More cheerleading for Democrats, albeit a "conservative" one, in Adam Nossiter's Friday story from Baton Rouge on a special congressional election in Louisiana ("Louisiana Democrat Holds His Party at Bay for a Chance at Victory").
A Democrat stands a serious chance of taking a seat in the House of Representatives from Republicans in a special election here on Saturday. But to achieve that chance of victory in this Republican fortress, the candidate has labored to dissociate himself from the Democratic Party's national leaders.
Republicans have held this South Louisiana district encompassing the state capital for 34 years, but it is now open after the incumbent, Richard H. Baker, resigned for a lucrative lobbying job. Democrats see a chance of taking it with Don Cazayoux, a conservative state legislator, former prosecutor and small-town lawyer who holds a giant fund-raising lead over his Republican rival, Woody Jenkins, a former state legislator.
In a candidates' forum here this week, the Democrat never mentioned his party's presidential candidates, spoke approvingly of Senator John McCain of Arizona and backed away from the House speaker, Nancy Pelosi of California.
Both candidates say internal polls show a close race, a sign - like Mr. Cazayoux's lead in fund-raising - of how much the political ground has shifted, as this is a district where President Bush piled up double-digit margins. Enthusiastic crowds greeted the president at Louisiana State University when he campaigned there in the last election, and the "McMansion" suburbs of Baton Rouge, a rare area of growth and prosperity in the state, are solidly Republican.
But Mr. Cazayoux has put the district in play, seeking to erase party distinctions, declaring at the forum that "pro-life and pro-family, those values are nonnegotiable," and proclaiming his support for gun rights. Similar tactics have propelled a conservative Democrat in neighboring Mississippi into the lead in another special House election set for May 13.
Bolstered by contributions from Democrats in Congress, Mr. Cazayoux has raised nearly twice as much money as Mr. Jenkins, and the Democratic Congressional Campaign Committee is spending heavily for him.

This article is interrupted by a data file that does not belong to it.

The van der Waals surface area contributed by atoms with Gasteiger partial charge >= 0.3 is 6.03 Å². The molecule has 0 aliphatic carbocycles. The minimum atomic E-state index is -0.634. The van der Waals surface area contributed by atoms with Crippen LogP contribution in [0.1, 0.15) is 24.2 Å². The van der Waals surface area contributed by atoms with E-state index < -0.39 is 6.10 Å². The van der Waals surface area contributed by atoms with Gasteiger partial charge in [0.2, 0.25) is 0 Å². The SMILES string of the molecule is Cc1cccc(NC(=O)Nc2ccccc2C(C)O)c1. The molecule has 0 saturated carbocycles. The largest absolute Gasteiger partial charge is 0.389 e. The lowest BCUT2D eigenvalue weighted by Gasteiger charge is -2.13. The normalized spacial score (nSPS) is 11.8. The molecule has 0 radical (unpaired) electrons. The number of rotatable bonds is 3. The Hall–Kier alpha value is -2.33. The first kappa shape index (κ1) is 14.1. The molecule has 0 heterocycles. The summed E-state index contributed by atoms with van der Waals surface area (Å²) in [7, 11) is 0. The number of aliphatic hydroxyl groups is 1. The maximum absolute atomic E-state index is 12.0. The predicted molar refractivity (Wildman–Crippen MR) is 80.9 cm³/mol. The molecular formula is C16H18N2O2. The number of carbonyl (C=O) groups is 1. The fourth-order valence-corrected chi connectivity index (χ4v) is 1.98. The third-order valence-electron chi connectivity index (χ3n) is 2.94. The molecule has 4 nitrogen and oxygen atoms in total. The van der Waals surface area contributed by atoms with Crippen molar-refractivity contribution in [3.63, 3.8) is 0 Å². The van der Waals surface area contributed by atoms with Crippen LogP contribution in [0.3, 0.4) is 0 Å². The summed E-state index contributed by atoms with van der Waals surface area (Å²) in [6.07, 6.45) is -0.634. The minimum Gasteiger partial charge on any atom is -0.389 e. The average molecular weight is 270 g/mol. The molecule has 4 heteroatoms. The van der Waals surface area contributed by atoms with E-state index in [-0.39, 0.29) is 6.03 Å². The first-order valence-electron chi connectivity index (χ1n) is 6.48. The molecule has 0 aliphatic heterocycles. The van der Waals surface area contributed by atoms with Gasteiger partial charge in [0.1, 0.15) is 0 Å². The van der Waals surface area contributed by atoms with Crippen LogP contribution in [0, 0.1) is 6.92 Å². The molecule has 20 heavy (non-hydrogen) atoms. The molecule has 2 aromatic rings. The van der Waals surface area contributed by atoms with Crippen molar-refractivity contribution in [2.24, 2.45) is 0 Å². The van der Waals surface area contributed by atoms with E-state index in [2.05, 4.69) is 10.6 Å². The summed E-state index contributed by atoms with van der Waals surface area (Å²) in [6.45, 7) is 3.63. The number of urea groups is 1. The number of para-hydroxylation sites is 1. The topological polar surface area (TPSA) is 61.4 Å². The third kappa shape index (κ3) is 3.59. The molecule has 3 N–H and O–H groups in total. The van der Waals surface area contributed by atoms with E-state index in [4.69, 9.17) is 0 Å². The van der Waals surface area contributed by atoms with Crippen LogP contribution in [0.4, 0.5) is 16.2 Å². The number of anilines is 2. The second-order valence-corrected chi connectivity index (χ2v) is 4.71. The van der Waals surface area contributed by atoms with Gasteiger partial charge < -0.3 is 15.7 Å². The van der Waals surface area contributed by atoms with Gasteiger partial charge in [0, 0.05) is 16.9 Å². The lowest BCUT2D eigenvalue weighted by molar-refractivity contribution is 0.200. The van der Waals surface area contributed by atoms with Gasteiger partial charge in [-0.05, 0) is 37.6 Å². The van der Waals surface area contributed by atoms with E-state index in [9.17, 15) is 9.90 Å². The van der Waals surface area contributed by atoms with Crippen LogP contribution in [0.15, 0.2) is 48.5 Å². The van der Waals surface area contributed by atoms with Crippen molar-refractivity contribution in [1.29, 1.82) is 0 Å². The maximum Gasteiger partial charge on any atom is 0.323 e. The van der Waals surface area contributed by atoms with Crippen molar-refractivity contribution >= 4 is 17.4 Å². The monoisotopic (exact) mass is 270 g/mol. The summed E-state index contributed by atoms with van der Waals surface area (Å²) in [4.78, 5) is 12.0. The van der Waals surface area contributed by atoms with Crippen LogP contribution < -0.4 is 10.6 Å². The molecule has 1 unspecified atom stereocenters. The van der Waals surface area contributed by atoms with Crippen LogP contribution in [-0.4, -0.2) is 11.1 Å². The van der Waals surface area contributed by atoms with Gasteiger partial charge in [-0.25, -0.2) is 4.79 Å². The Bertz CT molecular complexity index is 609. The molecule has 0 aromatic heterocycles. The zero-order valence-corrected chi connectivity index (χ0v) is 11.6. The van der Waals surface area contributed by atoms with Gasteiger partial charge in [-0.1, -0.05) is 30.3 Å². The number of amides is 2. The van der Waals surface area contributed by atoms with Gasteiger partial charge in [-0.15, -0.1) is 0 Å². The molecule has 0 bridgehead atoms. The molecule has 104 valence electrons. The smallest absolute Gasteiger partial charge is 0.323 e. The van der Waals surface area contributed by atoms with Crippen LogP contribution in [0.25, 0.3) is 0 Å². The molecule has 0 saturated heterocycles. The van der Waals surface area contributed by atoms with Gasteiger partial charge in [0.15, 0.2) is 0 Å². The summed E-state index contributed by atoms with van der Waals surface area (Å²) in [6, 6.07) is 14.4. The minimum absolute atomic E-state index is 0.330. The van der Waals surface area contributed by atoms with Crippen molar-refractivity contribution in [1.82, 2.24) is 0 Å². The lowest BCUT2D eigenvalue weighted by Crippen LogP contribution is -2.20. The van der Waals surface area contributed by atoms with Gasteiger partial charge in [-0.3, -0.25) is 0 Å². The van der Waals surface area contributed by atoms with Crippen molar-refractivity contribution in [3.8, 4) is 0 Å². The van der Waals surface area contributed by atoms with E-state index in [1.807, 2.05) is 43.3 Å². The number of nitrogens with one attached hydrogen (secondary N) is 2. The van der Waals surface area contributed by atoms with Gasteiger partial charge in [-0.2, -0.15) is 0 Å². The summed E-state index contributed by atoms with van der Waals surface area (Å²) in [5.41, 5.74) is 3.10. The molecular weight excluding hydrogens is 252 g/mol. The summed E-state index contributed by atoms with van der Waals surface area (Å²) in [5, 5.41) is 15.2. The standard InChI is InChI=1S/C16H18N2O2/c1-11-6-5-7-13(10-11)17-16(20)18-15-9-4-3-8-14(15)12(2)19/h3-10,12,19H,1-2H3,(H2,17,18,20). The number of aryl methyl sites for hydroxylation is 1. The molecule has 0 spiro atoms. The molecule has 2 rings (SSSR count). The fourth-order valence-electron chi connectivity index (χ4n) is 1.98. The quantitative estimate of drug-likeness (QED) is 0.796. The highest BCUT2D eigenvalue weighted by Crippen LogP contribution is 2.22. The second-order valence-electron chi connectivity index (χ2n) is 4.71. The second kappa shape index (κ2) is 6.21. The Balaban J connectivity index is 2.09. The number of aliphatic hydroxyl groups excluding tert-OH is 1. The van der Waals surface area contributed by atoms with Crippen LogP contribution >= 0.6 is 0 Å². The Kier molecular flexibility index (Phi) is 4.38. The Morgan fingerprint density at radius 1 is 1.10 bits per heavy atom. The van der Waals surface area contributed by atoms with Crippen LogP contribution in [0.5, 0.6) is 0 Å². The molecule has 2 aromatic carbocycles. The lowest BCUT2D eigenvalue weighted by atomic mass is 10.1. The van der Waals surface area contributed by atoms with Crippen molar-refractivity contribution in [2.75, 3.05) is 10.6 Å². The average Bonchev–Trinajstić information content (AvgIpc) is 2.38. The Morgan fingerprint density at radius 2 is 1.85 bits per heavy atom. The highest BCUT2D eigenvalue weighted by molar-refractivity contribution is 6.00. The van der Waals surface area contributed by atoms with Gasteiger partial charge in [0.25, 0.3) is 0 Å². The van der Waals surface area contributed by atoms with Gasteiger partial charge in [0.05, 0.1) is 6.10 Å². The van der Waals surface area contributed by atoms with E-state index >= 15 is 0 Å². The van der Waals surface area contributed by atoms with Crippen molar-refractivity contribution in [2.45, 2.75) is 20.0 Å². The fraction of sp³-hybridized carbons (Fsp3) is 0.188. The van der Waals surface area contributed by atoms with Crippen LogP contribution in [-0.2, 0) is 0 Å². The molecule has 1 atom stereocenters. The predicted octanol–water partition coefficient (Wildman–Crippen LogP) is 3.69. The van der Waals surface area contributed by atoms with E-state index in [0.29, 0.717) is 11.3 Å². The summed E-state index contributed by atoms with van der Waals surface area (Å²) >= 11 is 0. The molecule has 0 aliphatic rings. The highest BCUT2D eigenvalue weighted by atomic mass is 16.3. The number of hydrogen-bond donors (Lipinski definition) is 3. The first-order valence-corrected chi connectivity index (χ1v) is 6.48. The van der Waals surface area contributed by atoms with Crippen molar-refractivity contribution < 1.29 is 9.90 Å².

A low-key, middle-of-the-road Democrat in a Legislature where party affiliation often seems unimportant, Mr. Cazayoux pointedly rejected "a strict party agenda" at the candidates' forum, saying, "We have to work with both sides."
Mr. Cazayoux, 44, steered clear of Senators Barack Obama of Illinois and Hillary Rodham Clinton of New York while repeatedly mentioning his endorsement by the so-called Blue Dog coalition of conservative Democrats.
That stance provoked a burst of frustration from Mr. Jenkins - "it's a tactic of the Democratic Party to talk conservative in campaigns" - and has unleashed a deluge of advertisements and fliers from Republicans and conservative groups seeking to redefine Mr. Cazayoux as a "liberal," an unlikely appellation in a state where at most a handful of black politicians from the larger cities meet the definition.
Like the rest of the media, Nossiter is loathe to identify liberals. Yet he managed to find plenty of conservatives and "religious-right" denizens in Louisiana. Admittedly, Democrats in Louisiana have a populist, pro-life tinge, but it's not exactly a paradise for the free market, as the libertarian Cato Institute noted in a 2005 report:
The nonpartisan Tax Foundation puts Louisiana in the bottom half of its rankings for state business tax climate. The Public Policy Institute of the Business Council of New York rates Louisiana 40th of the fifty states in terms of economic freedom. The state's tort-prone legal system is rated 47th.
Nossiter is not a fan of Southern Republicans. He greeted the new Louisiana Governor, the Indian-American conservative Bobby Jindal, with a distinct chilliness in October 2007. He doesn't much like Jindal's tax cuts, either.